Home Office v Dorset Yacht Co

Home Office V Dorset Yacht Co

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Home Office v Dorset Yacht Co

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Home Office v Dorset Yacht Co Ltd is a leading case in English tort law. It is a House of Lords decision on negligence and marked the start of a rapid expansion in the scope of negligence in the United Kingdom by widening the circumstances in which a court was likely to find a duty of care. The case also addressed the liability of government bodies, a person's liability for the acts of third parties that he has facilitated, and liability for omission.


On 21 September 1962, ten borstal trainees were working on Brownsea Island in the harbour under the control of three officers employed by the Home Office. Seven trainees escaped one night, at the time the officers had retired to bed leaving the trainees to their own devices. The seven trainees who escaped boarded a yacht and collided with another yacht, the property of the respondents, and damaged it. The owners of the yacht sued the Home Office in negligence for damages.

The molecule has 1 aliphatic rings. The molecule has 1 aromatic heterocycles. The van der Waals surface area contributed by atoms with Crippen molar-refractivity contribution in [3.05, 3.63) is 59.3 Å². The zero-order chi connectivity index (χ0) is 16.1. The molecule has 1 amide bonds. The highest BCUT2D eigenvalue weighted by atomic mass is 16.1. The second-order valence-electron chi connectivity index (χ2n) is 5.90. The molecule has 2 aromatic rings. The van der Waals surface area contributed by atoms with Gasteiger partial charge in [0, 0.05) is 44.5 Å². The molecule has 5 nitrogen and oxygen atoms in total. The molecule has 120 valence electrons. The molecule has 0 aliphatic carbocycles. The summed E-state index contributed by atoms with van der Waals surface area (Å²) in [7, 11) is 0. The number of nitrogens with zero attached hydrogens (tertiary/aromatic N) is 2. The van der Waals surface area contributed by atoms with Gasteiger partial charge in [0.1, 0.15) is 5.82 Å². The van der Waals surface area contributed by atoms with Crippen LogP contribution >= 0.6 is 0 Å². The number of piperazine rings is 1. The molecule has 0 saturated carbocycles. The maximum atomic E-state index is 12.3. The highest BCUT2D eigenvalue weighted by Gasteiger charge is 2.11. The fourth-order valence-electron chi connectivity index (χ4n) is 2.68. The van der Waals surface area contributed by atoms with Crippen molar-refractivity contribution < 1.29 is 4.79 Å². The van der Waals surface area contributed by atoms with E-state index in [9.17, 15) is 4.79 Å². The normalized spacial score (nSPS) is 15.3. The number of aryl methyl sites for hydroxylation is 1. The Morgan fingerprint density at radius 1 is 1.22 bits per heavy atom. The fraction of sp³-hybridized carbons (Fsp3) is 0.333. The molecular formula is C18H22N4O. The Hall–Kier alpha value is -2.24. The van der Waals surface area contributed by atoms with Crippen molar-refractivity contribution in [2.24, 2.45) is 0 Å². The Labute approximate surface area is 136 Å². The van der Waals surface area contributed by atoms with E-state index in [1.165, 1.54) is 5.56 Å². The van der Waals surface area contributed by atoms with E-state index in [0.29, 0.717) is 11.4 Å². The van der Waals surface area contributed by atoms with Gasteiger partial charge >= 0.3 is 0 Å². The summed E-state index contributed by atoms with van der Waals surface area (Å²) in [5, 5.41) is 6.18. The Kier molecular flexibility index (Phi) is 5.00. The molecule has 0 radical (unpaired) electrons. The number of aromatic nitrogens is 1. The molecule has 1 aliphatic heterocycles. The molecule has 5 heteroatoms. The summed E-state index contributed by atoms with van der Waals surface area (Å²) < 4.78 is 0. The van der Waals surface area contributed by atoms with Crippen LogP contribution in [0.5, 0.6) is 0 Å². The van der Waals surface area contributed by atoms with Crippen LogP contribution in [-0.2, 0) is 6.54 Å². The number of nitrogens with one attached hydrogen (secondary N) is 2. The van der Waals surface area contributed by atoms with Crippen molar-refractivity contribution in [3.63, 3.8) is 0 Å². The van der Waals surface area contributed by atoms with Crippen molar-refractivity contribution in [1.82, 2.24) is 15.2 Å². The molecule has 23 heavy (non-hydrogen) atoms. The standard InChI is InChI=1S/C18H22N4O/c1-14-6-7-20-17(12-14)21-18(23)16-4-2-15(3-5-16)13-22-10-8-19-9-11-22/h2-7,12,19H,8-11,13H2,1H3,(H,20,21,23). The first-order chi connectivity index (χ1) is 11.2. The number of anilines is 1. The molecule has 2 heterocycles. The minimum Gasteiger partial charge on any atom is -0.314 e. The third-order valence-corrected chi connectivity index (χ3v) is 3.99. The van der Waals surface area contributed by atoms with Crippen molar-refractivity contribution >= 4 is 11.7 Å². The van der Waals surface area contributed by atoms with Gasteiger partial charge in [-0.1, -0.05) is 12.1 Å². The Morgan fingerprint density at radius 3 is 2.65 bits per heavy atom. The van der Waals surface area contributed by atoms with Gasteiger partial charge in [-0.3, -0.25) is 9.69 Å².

A preliminary issue was ordered to be tried on whether the officers or the Home Office owed a duty of care to the claimants capable of giving rise to liability in damages. It was admitted that the Home Office would be vicariously liable if an action would lie against any of the officers. The preliminary hearing found for the Dorset Yacht Co. that there was, in law, a duty of care and that the case could go forward for trial on its facts. The Home Office appealed to the House of Lords. The Home Office argued that it could owe no duty of care as there...
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